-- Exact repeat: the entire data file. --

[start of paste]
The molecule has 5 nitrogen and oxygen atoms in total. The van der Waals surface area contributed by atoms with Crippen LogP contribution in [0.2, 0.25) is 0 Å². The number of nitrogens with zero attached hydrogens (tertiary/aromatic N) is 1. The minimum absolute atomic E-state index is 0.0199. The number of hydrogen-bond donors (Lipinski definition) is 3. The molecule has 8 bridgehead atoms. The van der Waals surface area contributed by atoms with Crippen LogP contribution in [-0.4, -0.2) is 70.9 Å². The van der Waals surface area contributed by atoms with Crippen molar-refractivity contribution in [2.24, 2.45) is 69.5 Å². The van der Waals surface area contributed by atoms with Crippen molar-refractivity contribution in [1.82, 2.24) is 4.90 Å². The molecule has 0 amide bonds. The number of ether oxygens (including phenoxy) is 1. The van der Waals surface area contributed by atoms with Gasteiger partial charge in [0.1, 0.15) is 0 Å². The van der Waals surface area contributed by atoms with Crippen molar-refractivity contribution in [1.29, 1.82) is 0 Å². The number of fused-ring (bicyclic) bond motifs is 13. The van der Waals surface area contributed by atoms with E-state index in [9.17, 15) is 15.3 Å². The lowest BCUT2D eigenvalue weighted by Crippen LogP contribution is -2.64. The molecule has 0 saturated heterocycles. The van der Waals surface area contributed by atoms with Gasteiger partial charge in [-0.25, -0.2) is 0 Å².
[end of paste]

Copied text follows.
The molecule has 5 nitrogen and oxygen atoms in total. The van der Waals surface area contributed by atoms with Crippen LogP contribution in [0.2, 0.25) is 0 Å². The number of nitrogens with zero attached hydrogens (tertiary/aromatic N) is 1. The minimum absolute atomic E-state index is 0.0199. The number of hydrogen-bond donors (Lipinski definition) is 3. The molecule has 8 bridgehead atoms. The van der Waals surface area contributed by atoms with Crippen LogP contribution in [-0.4, -0.2) is 70.9 Å². The van der Waals surface area contributed by atoms with Crippen molar-refractivity contribution in [2.24, 2.45) is 69.5 Å². The van der Waals surface area contributed by atoms with Crippen molar-refractivity contribution in [1.82, 2.24) is 4.90 Å². The molecule has 0 amide bonds. The number of ether oxygens (including phenoxy) is 1. The van der Waals surface area contributed by atoms with Gasteiger partial charge in [0.1, 0.15) is 0 Å². The van der Waals surface area contributed by atoms with Crippen molar-refractivity contribution in [1.29, 1.82) is 0 Å². The number of fused-ring (bicyclic) bond motifs is 13. The van der Waals surface area contributed by atoms with E-state index in [9.17, 15) is 15.3 Å². The lowest BCUT2D eigenvalue weighted by Crippen LogP contribution is -2.64. The molecule has 0 saturated heterocycles. The van der Waals surface area contributed by atoms with Gasteiger partial charge in [-0.25, -0.2) is 0 Å².